Sunday, August 25, 2019

Sunday, August 25, 2019 3:42 am by M. in ,    No comments
A couple of new Brontë-related scholar publications:
“Resolute, Wild, Free”: Women’s Leisure and Avian Ecologies in Jane Eyre
by Robyn Miller, Auburn University
Nineteenth Century Gender Studies, Issue 15.2 (Summer 2019)

Present within the women’s domain of the parlor as both darling pets and objects to be
collected, birds unsurprisingly migrated from the domestic sphere into Victorian women’s literature. Indeed, their presence within the latter served the ideological work of making domestic arrangements seem natural, often drawing upon natural history and socially accepted leisure activities to reinforce an idealized domesticity. Though many nineteenth-century texts widely use birds as a representation of domesticity, Charlotte Brontë’s Jane Eyre is an especially rich site for examining avian ecologies in women’s leisure due to its innumerable references to Thomas Bewick’s A History of British Birds (1831), a natural history text. The connection between Jane Eyre and Bewick’s A History of British Birds has been widely discussed by past scholarship, though often with a focus on this intersection between natural history and fiction as symbolic. The bird imagery is primarily interpreted as a glimpse into Jane’s desire for freedom, Bertha Mason’s wildness, or Rochester’s raptor-like, controlling nature. While such scholarship is important, there has not yet been any analysis that explores how the inclusion of A History of British Birds speaks to natural history’s role within the rituals of nineteenth-century leisure and how natural history’s adaptation into leisure impacted biodiversity. When read with an ecocritical eye, Jane Eyre—and its abundant references to Thomas Bewick—provides insight into how the availability of natural history texts within the Victorian household reinforced both birds’ and women’s place within the domestic sphere, often at the cost of avian biodiversity.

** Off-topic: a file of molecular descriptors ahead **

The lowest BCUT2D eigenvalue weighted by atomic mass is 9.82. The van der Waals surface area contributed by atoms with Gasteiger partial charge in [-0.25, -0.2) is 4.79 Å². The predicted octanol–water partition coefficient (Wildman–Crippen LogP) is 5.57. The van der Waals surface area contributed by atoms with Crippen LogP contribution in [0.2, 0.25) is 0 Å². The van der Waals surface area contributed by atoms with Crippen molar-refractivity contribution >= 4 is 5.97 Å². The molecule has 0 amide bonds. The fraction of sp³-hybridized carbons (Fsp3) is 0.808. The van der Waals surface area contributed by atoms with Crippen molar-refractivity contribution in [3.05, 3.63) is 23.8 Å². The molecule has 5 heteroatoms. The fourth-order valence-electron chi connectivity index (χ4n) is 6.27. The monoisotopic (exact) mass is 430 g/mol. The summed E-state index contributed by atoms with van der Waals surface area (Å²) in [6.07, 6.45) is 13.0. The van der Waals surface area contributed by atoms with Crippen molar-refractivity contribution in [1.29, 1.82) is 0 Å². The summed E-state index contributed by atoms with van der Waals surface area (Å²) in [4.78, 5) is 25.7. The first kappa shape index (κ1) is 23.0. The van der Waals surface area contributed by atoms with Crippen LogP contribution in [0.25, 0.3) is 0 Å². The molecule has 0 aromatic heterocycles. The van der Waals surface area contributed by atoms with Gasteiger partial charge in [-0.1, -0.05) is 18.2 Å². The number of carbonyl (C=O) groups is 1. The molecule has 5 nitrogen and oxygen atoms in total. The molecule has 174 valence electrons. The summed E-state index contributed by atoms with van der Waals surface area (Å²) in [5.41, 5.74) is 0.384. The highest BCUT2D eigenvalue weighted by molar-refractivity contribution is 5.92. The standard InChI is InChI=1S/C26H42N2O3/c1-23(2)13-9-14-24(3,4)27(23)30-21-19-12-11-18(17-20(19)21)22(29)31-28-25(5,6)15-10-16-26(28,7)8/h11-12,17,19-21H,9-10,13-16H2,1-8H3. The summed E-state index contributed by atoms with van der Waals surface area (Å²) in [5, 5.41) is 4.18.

"Father Figures in The Tenant of Wildfell Hall: Brontë's Perspective on Victorian Era Masculinity"
by King, Mary Grace
The Criterion: Vol. 2019 , Article 7

Anne Brontë presents two different depictions of fatherhood in The Tenant of Wildfell Hall that correspond to different expressions of masculinity. Anne Brontë comments on masculinity in the Victorian Era by presenting these different examples in the characters of Mr. Markham and Mr. Huntingdon as they interact with Arthur, Helen’s son. Both men display masculine traits as viewed by Victorian Era thought, but these traits vary between manly virtue (dignity and honesty) and manly vice (drinking and swearing). Furthermore, Brontë depicts patterns of abusive masculinity in the character Mr. Huntingdon in his interactions with Arthur as his biological father while also depicting nurturing behavior in Mr. Markham, despite such behavior being regarded as typically feminine. Mr. Markham shares no blood ties with Arthur, but his care for Helen includes his care for her son. Brontë illustrates how Mr. Markham’s relationship with Arthur is much more wholesome and beneficial to the boy than Mr. Huntingdon’s relationship with Arthur, insinuating that healthy fatherhood requires more than just typically masculine traits or biological relations. From all this, I glean that Brontë is commenting on Victorian Era family ideals alongside the ideals of masculinity. In the dynamics she creates between father figures and Arthur, Brontë shows how easy it is for the family structure, so idealized by her contemporary society, to be abused when male authority has free reign. But she also illustrates how it is possible to have a slightly less conventional family structure that, while looking quite different than most lauded family arrangements of the Victorian Era, actually works as well as (if not better than) the typical domestic ideal.


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